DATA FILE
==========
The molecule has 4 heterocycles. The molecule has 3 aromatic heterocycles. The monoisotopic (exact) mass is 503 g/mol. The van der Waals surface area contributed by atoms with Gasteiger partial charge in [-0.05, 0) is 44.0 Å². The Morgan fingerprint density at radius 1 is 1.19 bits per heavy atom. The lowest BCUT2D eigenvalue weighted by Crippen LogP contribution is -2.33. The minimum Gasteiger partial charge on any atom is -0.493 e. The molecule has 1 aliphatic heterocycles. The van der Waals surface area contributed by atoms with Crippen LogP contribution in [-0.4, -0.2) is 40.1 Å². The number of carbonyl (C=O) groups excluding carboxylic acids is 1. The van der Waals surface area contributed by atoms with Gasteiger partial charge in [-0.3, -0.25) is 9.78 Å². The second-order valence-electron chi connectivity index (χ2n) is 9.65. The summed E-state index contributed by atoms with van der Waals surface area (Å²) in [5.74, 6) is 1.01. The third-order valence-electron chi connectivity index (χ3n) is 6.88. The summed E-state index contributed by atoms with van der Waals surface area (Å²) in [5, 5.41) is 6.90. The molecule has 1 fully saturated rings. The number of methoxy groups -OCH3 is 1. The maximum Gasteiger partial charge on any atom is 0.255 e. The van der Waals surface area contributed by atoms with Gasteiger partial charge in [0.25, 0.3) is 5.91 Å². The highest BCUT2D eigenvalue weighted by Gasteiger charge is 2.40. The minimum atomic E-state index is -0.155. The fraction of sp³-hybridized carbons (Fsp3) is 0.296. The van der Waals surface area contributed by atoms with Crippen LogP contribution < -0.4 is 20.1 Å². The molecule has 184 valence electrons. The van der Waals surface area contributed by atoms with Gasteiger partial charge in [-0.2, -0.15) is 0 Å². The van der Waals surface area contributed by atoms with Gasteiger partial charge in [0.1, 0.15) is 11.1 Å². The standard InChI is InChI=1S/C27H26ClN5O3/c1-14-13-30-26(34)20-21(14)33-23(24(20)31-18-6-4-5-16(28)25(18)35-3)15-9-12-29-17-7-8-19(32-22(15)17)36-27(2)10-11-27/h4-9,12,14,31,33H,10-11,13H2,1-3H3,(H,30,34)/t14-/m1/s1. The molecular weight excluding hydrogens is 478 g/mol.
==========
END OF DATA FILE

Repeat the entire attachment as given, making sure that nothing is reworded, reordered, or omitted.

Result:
The molecule has 4 heterocycles. The molecule has 3 aromatic heterocycles. The monoisotopic (exact) mass is 503 g/mol. The van der Waals surface area contributed by atoms with Gasteiger partial charge in [-0.05, 0) is 44.0 Å². The Morgan fingerprint density at radius 1 is 1.19 bits per heavy atom. The lowest BCUT2D eigenvalue weighted by Crippen LogP contribution is -2.33. The minimum Gasteiger partial charge on any atom is -0.493 e. The molecule has 1 aliphatic heterocycles. The van der Waals surface area contributed by atoms with Crippen LogP contribution in [-0.4, -0.2) is 40.1 Å². The number of carbonyl (C=O) groups excluding carboxylic acids is 1. The van der Waals surface area contributed by atoms with Gasteiger partial charge in [-0.3, -0.25) is 9.78 Å². The second-order valence-electron chi connectivity index (χ2n) is 9.65. The summed E-state index contributed by atoms with van der Waals surface area (Å²) in [5.74, 6) is 1.01. The third-order valence-electron chi connectivity index (χ3n) is 6.88. The summed E-state index contributed by atoms with van der Waals surface area (Å²) in [5, 5.41) is 6.90. The molecule has 1 fully saturated rings. The number of methoxy groups -OCH3 is 1. The maximum Gasteiger partial charge on any atom is 0.255 e. The van der Waals surface area contributed by atoms with Gasteiger partial charge in [0.25, 0.3) is 5.91 Å². The highest BCUT2D eigenvalue weighted by Gasteiger charge is 2.40. The minimum atomic E-state index is -0.155. The fraction of sp³-hybridized carbons (Fsp3) is 0.296. The van der Waals surface area contributed by atoms with Crippen LogP contribution < -0.4 is 20.1 Å². The molecule has 184 valence electrons. The van der Waals surface area contributed by atoms with Gasteiger partial charge in [-0.2, -0.15) is 0 Å². The van der Waals surface area contributed by atoms with Gasteiger partial charge in [0.1, 0.15) is 11.1 Å². The standard InChI is InChI=1S/C27H26ClN5O3/c1-14-13-30-26(34)20-21(14)33-23(24(20)31-18-6-4-5-16(28)25(18)35-3)15-9-12-29-17-7-8-19(32-22(15)17)36-27(2)10-11-27/h4-9,12,14,31,33H,10-11,13H2,1-3H3,(H,30,34)/t14-/m1/s1. The molecular weight excluding hydrogens is 478 g/mol.